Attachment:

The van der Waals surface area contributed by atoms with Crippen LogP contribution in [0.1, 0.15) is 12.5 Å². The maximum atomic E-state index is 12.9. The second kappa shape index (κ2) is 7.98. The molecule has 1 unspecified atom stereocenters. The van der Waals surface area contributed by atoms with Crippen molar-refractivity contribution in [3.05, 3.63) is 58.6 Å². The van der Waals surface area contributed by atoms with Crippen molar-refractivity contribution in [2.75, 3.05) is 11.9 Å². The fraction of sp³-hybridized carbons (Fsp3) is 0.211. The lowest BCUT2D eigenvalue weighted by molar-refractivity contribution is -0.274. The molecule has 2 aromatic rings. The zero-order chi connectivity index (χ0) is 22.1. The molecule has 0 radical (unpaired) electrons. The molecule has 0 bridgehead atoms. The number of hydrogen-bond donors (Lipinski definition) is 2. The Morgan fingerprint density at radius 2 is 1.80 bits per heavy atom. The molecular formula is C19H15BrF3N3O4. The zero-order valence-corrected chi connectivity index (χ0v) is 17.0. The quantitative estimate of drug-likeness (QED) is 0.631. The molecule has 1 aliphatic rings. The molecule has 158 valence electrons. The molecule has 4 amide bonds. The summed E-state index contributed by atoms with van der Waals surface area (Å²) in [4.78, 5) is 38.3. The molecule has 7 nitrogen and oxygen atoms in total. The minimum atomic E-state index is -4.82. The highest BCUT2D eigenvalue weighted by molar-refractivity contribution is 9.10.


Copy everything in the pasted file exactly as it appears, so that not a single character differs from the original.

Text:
The van der Waals surface area contributed by atoms with Crippen LogP contribution in [0.1, 0.15) is 12.5 Å². The maximum atomic E-state index is 12.9. The second kappa shape index (κ2) is 7.98. The molecule has 1 unspecified atom stereocenters. The van der Waals surface area contributed by atoms with Crippen molar-refractivity contribution in [3.05, 3.63) is 58.6 Å². The van der Waals surface area contributed by atoms with Crippen molar-refractivity contribution in [2.75, 3.05) is 11.9 Å². The fraction of sp³-hybridized carbons (Fsp3) is 0.211. The lowest BCUT2D eigenvalue weighted by molar-refractivity contribution is -0.274. The molecule has 2 aromatic rings. The zero-order chi connectivity index (χ0) is 22.1. The molecule has 0 radical (unpaired) electrons. The molecule has 0 bridgehead atoms. The number of hydrogen-bond donors (Lipinski definition) is 2. The Morgan fingerprint density at radius 2 is 1.80 bits per heavy atom. The molecular formula is C19H15BrF3N3O4. The zero-order valence-corrected chi connectivity index (χ0v) is 17.0. The quantitative estimate of drug-likeness (QED) is 0.631. The molecule has 1 aliphatic rings. The molecule has 158 valence electrons. The molecule has 4 amide bonds. The summed E-state index contributed by atoms with van der Waals surface area (Å²) in [4.78, 5) is 38.3. The molecule has 7 nitrogen and oxygen atoms in total. The minimum atomic E-state index is -4.82. The highest BCUT2D eigenvalue weighted by molar-refractivity contribution is 9.10.